HTML <li> Tag

The HTML <li> tag represents a list item in ordered and unordered lists.

The <li> tag is placed inside either a <ol> tag or a <ul> to represent each individual item within that list. It can also be used with the <menu> tag for HTML 5.1 and HTML Living Standard documents.


The <li> tag is written as <li></li> with the list item inserted between the start and end tags. The element must be placed inside either a <ol> tag or a <ul> tag to provide each individual list item within those elements.

The <li> tag can also be used inside the <menu> element (only when the element is in the toolbar state), however, that element is not supported by the W3C HTML5 specification - it is currently only supported by the HTML 5.1 specification and the WHATWG HTML Living Standard.

Like this:


Unordered List

Here's an example of using the <li> inside the <ul> tag to create an unordered list.

Ordered List

Here's an example of using the <li> inside the <ol> tag to create an ordered list.

The value Attribute

You can use the value attribute to specify a number for a list item. Any subesquent list items increment their value from that initial value (unless you override it with a new value).

Note that you can only use the value attribute when using the <ol> element.

Also note that the ordinal value of the value attribute must be a valid integer.

Applying Styles

You can use the CSS list-style, list-style-image, list-style-position, and list-style-type properties to change the styles of the <li> elements.

Although you can apply these properties directly to the <li> element, they are usually applied to the parent element (which is then cascaded down to the <li> element).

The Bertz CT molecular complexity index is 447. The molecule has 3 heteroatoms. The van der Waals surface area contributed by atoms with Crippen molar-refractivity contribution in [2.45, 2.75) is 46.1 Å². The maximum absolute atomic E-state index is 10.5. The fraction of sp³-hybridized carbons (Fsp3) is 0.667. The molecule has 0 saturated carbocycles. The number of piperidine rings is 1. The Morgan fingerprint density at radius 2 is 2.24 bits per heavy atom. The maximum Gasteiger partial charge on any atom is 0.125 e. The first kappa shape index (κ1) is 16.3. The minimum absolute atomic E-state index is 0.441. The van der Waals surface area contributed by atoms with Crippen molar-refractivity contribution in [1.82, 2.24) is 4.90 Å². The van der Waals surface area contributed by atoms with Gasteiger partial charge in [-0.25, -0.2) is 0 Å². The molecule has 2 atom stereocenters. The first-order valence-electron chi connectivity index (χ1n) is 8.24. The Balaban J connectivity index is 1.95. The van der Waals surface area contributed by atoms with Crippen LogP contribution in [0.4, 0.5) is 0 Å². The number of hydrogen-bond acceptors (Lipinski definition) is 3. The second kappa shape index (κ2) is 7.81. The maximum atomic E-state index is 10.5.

Here are some examples.

Roman Numerals

This example uses the list-style-type property to specify roman numerals.

Square Bullets

This example uses the list-style-type property to specify square bullets for each list item within an unordered list.


You can replace the bullet points with an image using the list-style-image property.

Position of List Item

This example uses the list-style-position property to specify the position of the list items.

The list-style Property

The list-style property is a shortcut property. It allows you to apply multiple properties to your list items.



Attributes can be added to an HTML element to provide more information about how the element should appear or behave.

The <li> element accepts the following attributes.

valueSpecifies the value of the list item. The value must be a number. Can only be used if the list is an ordered list (i.e. <ol>).

Global Attributes

The following attributes are standard across all HTML elements. Therefore, you can use these attributes with the <li> tag , as well as with all other HTML tags.

For a full explanation of these attributes, see HTML 5 global attributes.

Event Handlers

Event handler content attributes enable you to invoke a script from within your HTML. The script is invoked when a certain "event" occurs. Each event handler content attribute deals with a different event.

Most event handler content attributes can be used on all HTML elements, but some event handlers have specific rules around when they can be used and which elements they are applicable to.

For more detail, see HTML event handler content attributes.